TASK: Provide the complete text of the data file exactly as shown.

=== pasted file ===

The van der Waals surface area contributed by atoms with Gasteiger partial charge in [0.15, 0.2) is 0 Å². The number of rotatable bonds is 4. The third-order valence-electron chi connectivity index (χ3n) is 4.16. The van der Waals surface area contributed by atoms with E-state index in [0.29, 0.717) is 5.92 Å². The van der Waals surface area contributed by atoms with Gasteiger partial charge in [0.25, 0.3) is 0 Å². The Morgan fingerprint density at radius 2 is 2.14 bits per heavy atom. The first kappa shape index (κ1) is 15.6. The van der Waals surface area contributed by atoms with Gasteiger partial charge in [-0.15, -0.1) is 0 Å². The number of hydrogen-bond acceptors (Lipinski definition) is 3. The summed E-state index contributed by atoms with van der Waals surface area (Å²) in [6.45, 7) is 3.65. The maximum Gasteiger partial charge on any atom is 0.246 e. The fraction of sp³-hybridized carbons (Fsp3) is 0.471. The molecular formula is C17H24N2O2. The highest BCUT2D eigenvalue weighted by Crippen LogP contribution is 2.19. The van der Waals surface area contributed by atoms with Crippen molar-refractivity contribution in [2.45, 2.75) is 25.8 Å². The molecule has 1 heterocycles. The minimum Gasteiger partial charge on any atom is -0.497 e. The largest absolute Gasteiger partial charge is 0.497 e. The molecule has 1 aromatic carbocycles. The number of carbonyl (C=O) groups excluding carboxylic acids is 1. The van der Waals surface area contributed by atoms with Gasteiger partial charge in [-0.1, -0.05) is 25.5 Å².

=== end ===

The van der Waals surface area contributed by atoms with Gasteiger partial charge in [0.15, 0.2) is 0 Å². The number of rotatable bonds is 4. The third-order valence-electron chi connectivity index (χ3n) is 4.16. The van der Waals surface area contributed by atoms with E-state index in [0.29, 0.717) is 5.92 Å². The van der Waals surface area contributed by atoms with Gasteiger partial charge in [0.25, 0.3) is 0 Å². The Morgan fingerprint density at radius 2 is 2.14 bits per heavy atom. The first kappa shape index (κ1) is 15.6. The van der Waals surface area contributed by atoms with Gasteiger partial charge in [-0.15, -0.1) is 0 Å². The number of hydrogen-bond acceptors (Lipinski definition) is 3. The summed E-state index contributed by atoms with van der Waals surface area (Å²) in [6.45, 7) is 3.65. The maximum Gasteiger partial charge on any atom is 0.246 e. The fraction of sp³-hybridized carbons (Fsp3) is 0.471. The molecular formula is C17H24N2O2. The highest BCUT2D eigenvalue weighted by Crippen LogP contribution is 2.19. The van der Waals surface area contributed by atoms with Crippen molar-refractivity contribution in [2.45, 2.75) is 25.8 Å². The molecule has 1 heterocycles. The minimum Gasteiger partial charge on any atom is -0.497 e. The largest absolute Gasteiger partial charge is 0.497 e. The molecule has 1 aromatic carbocycles. The number of carbonyl (C=O) groups excluding carboxylic acids is 1. The van der Waals surface area contributed by atoms with Gasteiger partial charge in [-0.1, -0.05) is 25.5 Å².